The fall of France and the subsequent evacuation of the British Expeditionary Force from Dunkirk was one of the lowest points in the entire war for Britain. With the battered remnants of the British Army now focused on bolstering their ranks and reorganizing their forces and tactics to face a modern and powerful enemy, Prime Minister Winston Churchill was nonetheless eager to avoid maintaining a purely defensive footing. He wrote to the Chiefs of Staff on 3 June 1940, only days after the Dunkirk evacuation:

“The completely defensive habit of mind, which has ruined the French, must not be allowed to ruin all our initiative… we should immediately set to work to organize raiding forces on these coasts where the population is friendly.”

Two days later, he followed this up with further direction:

“Enterprises must be prepared with specially trained troops…(to) develop a reign of terror down the enemy coast… for a ceaseless offensive against the whole German-occupied coastline, leaving a trail of corpses behind.”

South African born Lt. Col. Dudley Clarke formed an initial plan for a highly trained raiding force whose tactics would be based on the hugely effective exploits of the Boer Commandos during the Second Boer War from 1899 to 1902. Churchill was very impressed with this proposal, and by 13 June the term ‘Commando’ was being used in an official capacity to describe both the proposed unit and the elite soldiers within it.

Maj. Gen. RH Dewing, Director of Military Operations and Plans for the War Office, added more definition to the role:

“The Commando organisation is really intended to provide no more than a pool of specialised soldiers from which irregular units of any size and type can be very quickly created to undertake any particular task. The main characteristics of a Commando in action are:

a) Capable only of operating independently for 24 hours;

b) Capable of very wide dispersion and individual action;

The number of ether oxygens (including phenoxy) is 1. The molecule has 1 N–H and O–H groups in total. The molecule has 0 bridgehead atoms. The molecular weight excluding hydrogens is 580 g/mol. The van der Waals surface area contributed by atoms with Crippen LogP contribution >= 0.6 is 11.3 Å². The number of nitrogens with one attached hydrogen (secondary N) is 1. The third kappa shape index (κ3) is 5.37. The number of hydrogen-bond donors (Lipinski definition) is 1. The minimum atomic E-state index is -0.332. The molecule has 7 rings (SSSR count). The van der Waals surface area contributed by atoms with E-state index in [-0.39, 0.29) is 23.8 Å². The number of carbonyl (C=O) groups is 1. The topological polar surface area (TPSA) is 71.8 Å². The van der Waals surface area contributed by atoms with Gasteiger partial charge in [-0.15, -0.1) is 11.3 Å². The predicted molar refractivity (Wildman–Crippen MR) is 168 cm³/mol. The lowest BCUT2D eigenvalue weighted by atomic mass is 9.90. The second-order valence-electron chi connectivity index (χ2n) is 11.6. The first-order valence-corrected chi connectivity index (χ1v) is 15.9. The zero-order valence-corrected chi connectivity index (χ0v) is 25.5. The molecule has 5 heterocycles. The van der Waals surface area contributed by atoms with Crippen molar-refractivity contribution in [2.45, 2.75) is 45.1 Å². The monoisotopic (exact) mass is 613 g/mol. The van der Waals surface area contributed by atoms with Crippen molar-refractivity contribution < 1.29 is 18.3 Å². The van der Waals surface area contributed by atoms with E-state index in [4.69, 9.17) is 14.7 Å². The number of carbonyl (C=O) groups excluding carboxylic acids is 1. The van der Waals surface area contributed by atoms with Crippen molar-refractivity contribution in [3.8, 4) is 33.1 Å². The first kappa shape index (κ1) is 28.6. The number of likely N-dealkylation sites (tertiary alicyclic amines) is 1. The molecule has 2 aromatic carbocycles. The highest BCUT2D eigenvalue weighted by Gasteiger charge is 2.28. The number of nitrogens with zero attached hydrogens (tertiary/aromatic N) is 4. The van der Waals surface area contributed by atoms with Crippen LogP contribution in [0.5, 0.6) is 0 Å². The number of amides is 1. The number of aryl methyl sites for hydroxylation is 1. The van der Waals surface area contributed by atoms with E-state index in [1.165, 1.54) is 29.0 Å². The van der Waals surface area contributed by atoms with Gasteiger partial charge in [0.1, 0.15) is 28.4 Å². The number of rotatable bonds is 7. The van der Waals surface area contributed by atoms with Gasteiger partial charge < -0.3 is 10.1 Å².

c) Not capable of resisting an attack or overcoming a defence of formed bodies of troops, i.e., specialising in hit and run tactics dependent for their success upon speed, ingenuity and dispersion.”

The War Office issued a call for volunteers to join a new force for ‘special service of a hazardous nature’. Volunteers were interviewed and vetted, resulting in some consternation from regular army units when their very best officers and men were taken from them. Specialist training commenced in the summer of 1940 and by November the first Special Service Brigade was formed, under the command of Brigadier Charles Haydon.

Royal Marine Commandos charge the Luftwaffe defenders of Douvres Radar Station.

The Brigade was comprised of five Special Service Battalions each commanded by a lieutenant colonel, with three battalions composed of two Commandos of approximately 500 men, and the other two battalions made up largely of Independent Companies. No. 2 Commando did not even make it as far as joining the Special Service Brigade – it was re-designated as 11 Special Air Service Battalion, which in turn became the 1st Parachute Battalion and eventually the Parachute Regiment.

After a rather rushed first operation in Guernsey in July 1940, a more measured approach was taken towards the planning and execution of amphibious raids. Operations began in earnest in early 1941. Army, Royal Marine, and even Royal Air Force Commandos would go on to serve with distinction throughout the war, in theatres all over the world.

Rising from the ashes of Dunkirk, conceived at Churchill’s behest, and recruiting only the very best, the Commandos bring a unique twist to any British Bolt Action force. Commandos have been a part of British armies since the very beginning of Bolt Action, but with the release of the D-Day: British & Canadian Sectors campaign book they now have their very own army list! No longer will your weapons teams have to suffer the iniquity of being merely “normal” veterans – they’ve passed the course at Achnacarry, and now they too have the benefits of Commando training! Add to that the wealth of new units and selectors, and there’s never been a better time to start your very own force of elite raiders!